Russia is ultimately at the heart of the impeachment hearings winding their way through the House of Representatives. This was previewed by Special Counsel Robert Mueller in his report: “Over the course of my career, I have seen a number of challenges to our democracy, the Russian government’s interference in our election is among the most serious.” This reality, plus a warning about the false counter narrative the president and the Republicans are pushing, was reinforced by Russia expert Fiona Hill during her testimony to the Intelligence Committee: “Some … believe that Russia … did not conduct a campaign against our country … and that Ukraine did … This is a fictional narrative … perpetuated … by the Russian security services … “
As we move from the two Articles of Impeachment (Abuse of Power and Obstruction of Congress) to the trial in the Senate, all eyes should be on “Moscow Mitch” to watch how he handles the impeachment trial. The Senate Majority Leader has extraordinary powers to control what happens on the floor of the Senate. For example, to date, the House has passed more than 400 bills and sent them to the Senate for action. McConnell has blocked all of these bills from coming to the floor of the Senate for debate and votes. These include bills requiring backup paper ballots; Facebook, Google, and other tech companies disclosing buyers of political ads; imposing penalties on any entity that attacks a U.S. election; and requiring presidential campaigns to report any offers of assistance from agents of foreign governments.
It was not just blocking the election security bills that earned McConnell his nickname. When President Obama went to him in 2016 for a bipartisan statement to the nation about Russian interference in our election, McConnell declined. In the process he said he would label any such statement by the Obama administration a partisan (electoral) act. Then, there is the formerly sanctioned Russian firm making a $200 million investment in a Kentucky aluminum mill. The project could only go forward if sanctions were lifted. Moscow Mitch and two of his former staffers were instrumental in those sanctions being lifted.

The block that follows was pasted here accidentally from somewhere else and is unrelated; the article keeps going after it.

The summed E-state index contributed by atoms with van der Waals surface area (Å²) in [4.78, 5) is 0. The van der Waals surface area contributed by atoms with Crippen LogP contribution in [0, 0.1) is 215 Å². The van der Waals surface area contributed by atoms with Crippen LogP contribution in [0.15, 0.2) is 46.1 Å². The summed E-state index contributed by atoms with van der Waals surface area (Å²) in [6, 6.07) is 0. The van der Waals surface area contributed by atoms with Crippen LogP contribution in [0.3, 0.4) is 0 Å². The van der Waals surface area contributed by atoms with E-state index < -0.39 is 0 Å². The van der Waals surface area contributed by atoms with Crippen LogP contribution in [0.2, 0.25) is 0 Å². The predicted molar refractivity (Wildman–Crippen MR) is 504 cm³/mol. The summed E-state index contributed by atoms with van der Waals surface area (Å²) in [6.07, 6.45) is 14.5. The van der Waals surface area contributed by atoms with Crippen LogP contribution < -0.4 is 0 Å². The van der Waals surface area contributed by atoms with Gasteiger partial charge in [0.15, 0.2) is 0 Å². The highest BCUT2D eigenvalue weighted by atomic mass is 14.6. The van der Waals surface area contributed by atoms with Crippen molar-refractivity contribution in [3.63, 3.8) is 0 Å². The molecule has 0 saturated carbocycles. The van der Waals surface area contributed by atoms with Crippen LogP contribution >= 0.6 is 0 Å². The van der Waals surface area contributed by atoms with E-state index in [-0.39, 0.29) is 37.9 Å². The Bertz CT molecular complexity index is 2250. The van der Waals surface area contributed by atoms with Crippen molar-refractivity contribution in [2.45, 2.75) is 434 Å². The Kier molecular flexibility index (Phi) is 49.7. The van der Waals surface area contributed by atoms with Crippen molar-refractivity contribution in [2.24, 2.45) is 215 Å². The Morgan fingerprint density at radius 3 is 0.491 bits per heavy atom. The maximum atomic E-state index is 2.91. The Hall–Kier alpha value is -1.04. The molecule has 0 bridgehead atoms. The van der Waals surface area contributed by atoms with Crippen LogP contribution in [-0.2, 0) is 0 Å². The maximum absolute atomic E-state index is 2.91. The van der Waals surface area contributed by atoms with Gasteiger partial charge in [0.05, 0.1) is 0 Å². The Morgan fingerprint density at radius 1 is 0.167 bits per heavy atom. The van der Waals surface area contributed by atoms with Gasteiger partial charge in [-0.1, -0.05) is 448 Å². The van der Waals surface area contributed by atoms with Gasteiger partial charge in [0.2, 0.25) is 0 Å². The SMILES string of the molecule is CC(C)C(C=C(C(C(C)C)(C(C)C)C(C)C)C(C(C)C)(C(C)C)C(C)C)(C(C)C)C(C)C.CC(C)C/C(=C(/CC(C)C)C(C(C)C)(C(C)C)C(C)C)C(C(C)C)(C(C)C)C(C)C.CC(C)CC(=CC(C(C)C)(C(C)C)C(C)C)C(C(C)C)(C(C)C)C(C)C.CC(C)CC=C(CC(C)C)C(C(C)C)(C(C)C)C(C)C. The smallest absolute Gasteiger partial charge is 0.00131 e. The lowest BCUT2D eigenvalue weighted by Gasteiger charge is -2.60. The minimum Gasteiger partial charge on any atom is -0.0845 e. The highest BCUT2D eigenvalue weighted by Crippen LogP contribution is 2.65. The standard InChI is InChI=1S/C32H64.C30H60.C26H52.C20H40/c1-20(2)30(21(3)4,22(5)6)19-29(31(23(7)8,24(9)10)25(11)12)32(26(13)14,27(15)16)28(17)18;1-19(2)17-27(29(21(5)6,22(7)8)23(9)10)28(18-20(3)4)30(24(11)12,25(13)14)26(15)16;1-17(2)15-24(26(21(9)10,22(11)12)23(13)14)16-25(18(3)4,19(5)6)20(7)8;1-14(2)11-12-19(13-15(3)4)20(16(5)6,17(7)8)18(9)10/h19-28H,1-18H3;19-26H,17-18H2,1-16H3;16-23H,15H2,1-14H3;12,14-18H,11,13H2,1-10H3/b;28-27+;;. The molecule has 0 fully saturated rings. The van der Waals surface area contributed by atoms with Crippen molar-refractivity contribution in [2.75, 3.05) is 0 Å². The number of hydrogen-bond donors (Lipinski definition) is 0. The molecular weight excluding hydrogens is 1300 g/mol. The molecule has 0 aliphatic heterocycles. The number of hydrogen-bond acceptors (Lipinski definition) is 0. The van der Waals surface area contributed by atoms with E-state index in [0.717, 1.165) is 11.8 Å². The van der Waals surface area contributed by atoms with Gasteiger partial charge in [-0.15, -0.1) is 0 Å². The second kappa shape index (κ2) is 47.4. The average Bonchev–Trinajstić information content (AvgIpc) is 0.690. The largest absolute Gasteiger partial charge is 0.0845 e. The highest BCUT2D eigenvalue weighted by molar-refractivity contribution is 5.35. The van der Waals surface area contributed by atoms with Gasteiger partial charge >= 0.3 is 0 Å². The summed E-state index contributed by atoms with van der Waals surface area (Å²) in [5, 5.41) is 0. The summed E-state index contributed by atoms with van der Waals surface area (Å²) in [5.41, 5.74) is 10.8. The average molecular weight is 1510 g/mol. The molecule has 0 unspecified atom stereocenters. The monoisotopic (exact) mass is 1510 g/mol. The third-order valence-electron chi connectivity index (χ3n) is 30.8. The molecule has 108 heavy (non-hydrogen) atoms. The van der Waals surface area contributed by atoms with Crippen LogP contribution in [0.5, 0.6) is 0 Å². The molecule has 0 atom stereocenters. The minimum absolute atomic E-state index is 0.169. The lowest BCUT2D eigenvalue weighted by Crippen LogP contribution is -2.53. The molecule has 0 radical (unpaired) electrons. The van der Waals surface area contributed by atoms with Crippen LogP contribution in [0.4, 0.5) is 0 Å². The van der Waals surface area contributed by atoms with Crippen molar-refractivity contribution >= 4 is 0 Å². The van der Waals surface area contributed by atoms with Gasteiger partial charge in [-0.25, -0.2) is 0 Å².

It’s clear that our president wants to make the Senate trial of his behavior a circus, calling as witnesses Hunter Biden, Rep. Adam Schiff, and the “whistleblower.” While Supreme Court Chief Justice John Roberts will preside over the trial, the leader of the Senate will have extreme power over the Senate rules that will govern it.
Mitch McConnell is a master of parliamentary evasion. (Remember Merrick Garland and his attempted nomination to the Supreme Court by President Obama?) There are two things McConnell could do to pervert the trial in the Senate. He could turn the trial into a circus by allowing Trump to call his preferred witnesses, or he could support and enable a “demurrer” by the president.
A demurrer is a procedural device that allows defendants to allege that on “the face of it,” the charges do not rise to the level of the alleged offense. In this case, Trump would allege that the Articles of Impeachment do not state impeachable offenses. A majority of senators could grant the demurrer, ending the trial before it begins.
While, because of the presence of Chief Justice Roberts, I don’t think the circus approach is likely to be allowed (after all, it is not just Trump who will be on trial but the Senate and Supreme Court as well). The demurrer, on the other hand, depending on how the false Trump narratives are polling, could.
Trump, the Republicans, and Rudy Giuliani are pushing a Russian narrative, which has been debunked, that it was Ukraine not Russia that interfered in the 2016 election, and that it was Biden and his son, not Trump, who interfered in Ukraine.
All Roads Lead to Russia“Moscow Mitch?” We’ll see if the tag should be permanent. As Nancy Pelosi said: “All roads seem to lead to Putin.”